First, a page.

Free urban transit is a growing trend. In 2016, there were no less than 107 entirely fare-free public transport networks around the world, including over 30 just in France (CGTPAG 2016; Keblowski 2016). It is also a measure that has been implemented episodically as part of efforts to combat air pollution in cities such as Paris and Grenoble. Whether applied on a continuous or occasional basis, this is a public policy that transforms the representations and uses of mass transit. And yet, despite more than 10 years of impassioned debates in France (UTP 2004; CERTU 2010; Robert 2015; Sagot-Duvauroux 2016), the question of free public transport has yet to be subjected to detailed scientific scrutiny. Here, we shall consider the case of Dunkirk in northern France, a city with a metro-area population of 200,000, and where the intermunicipal body (the Communauté Urbaine de Dunkerque, or Dunkirk Urban Community; hereafter CUD) is the passenger transport authority. By choosing to make its transit network entirely free of charge, the CUD will become the largest local authority in France to adopt such a measure.

The study that we have conducted (Briche 2017), with the support of the CUD, [1] seeks to evaluate the initial effects of free public transport in Dunkirk. [2] It also facilitates more general thinking about the new tools available to develop urban alternatives and regeneration strategies for industrial urban areas.

Dunkirk: free transport as a territorial marketing tool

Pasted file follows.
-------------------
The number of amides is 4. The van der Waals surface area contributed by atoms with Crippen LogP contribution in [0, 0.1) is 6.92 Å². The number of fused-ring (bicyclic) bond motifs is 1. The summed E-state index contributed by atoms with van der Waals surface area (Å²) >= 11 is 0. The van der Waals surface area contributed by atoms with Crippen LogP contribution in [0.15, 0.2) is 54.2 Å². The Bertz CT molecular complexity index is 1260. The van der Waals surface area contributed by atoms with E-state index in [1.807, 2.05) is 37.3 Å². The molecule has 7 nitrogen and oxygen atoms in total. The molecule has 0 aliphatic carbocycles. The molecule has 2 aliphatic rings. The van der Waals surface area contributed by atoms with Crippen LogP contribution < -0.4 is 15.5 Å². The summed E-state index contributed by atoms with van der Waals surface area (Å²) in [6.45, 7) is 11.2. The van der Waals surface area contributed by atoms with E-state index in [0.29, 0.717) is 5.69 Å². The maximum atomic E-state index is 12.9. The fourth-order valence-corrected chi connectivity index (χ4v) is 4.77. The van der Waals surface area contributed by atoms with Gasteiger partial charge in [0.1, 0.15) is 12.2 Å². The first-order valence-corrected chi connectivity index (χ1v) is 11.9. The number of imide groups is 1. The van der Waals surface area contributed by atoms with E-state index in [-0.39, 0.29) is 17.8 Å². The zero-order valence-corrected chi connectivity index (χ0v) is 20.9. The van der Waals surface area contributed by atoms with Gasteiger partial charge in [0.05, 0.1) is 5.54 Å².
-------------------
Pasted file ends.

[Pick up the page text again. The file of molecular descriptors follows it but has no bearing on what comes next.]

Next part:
Free public transport – which has been in operation at weekends and on public holidays on an experimental basis since September 2015 in the 17 municipalities that make up the CUD – is set to become the norm seven days a week from September 2018. As a keynote measure in the manifesto of current mayor and CUD president Patrice Vergriete and his municipal team during the 2014 municipal election campaign, the promise of free buses across the urban area seeks to respond to a number of challenges that affect this industrial territory. For Vergriete, the primary aim was to boost the purchasing power of residents in an area affected by a slow and painful transition towards the post-industrial economy, [3] and where over a quarter of households do not have a car. This measure was also envisaged as a key lever for increasing the residential attractiveness of an area that, on average, has been losing 1,100 residents each year since 1999 (CUD 2013). Lastly, free public transport is one tool among others as part of a wider policy to improve the image of a declining urban core in the hope of stemming the demographic haemorrhage. The CUD is also working to completely overhaul its bus network, whose configuration dates from the late 1970s. Bus routes have remained practically unchanged since 1976, and today only a third of the CUD’s population is served by high-frequency bus services (i.e. with headways of 10 minutes or less). Two thirds of households therefore do not have access to a high-performance public transport system, including a large proportion of working-class residents, for whom running a car represents a very significant percentage of their household budget. The comprehensive plan for a bus rapid transit (BRT) system [4] – the “DK’Plus de Mobilité” plan – will come to fruition in 2018, and will offer a new and entirely free public transport network to residents of greater Dunkirk. Five key lines [5] with a high level of service, and benefiting from numerous dedicated rights of way, will structure this future network. These key lines will be complemented by around a dozen minor lines [6] (Figure 1).Figure 1. Map of the future DK Bus 2018 network